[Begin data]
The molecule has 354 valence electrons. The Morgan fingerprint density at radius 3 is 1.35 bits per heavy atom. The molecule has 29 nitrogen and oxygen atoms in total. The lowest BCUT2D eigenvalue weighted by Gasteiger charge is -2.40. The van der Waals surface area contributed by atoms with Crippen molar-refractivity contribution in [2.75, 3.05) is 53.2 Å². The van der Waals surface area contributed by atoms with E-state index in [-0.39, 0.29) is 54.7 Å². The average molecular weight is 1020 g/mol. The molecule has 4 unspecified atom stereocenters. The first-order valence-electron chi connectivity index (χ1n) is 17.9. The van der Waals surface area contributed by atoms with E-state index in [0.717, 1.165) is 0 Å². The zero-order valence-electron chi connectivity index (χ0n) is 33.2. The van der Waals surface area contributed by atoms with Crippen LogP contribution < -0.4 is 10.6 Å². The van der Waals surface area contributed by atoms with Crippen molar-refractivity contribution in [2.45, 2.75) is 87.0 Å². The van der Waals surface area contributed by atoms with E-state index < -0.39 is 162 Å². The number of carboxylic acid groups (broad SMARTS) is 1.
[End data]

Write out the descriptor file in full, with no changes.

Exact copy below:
The molecule has 354 valence electrons. The Morgan fingerprint density at radius 3 is 1.35 bits per heavy atom. The molecule has 29 nitrogen and oxygen atoms in total. The lowest BCUT2D eigenvalue weighted by Gasteiger charge is -2.40. The van der Waals surface area contributed by atoms with Crippen molar-refractivity contribution in [2.75, 3.05) is 53.2 Å². The van der Waals surface area contributed by atoms with E-state index in [-0.39, 0.29) is 54.7 Å². The average molecular weight is 1020 g/mol. The molecule has 4 unspecified atom stereocenters. The first-order valence-electron chi connectivity index (χ1n) is 17.9. The van der Waals surface area contributed by atoms with E-state index in [0.717, 1.165) is 0 Å². The zero-order valence-electron chi connectivity index (χ0n) is 33.2. The van der Waals surface area contributed by atoms with Crippen LogP contribution < -0.4 is 10.6 Å². The van der Waals surface area contributed by atoms with Crippen molar-refractivity contribution in [2.45, 2.75) is 87.0 Å². The van der Waals surface area contributed by atoms with E-state index < -0.39 is 162 Å². The number of carboxylic acid groups (broad SMARTS) is 1.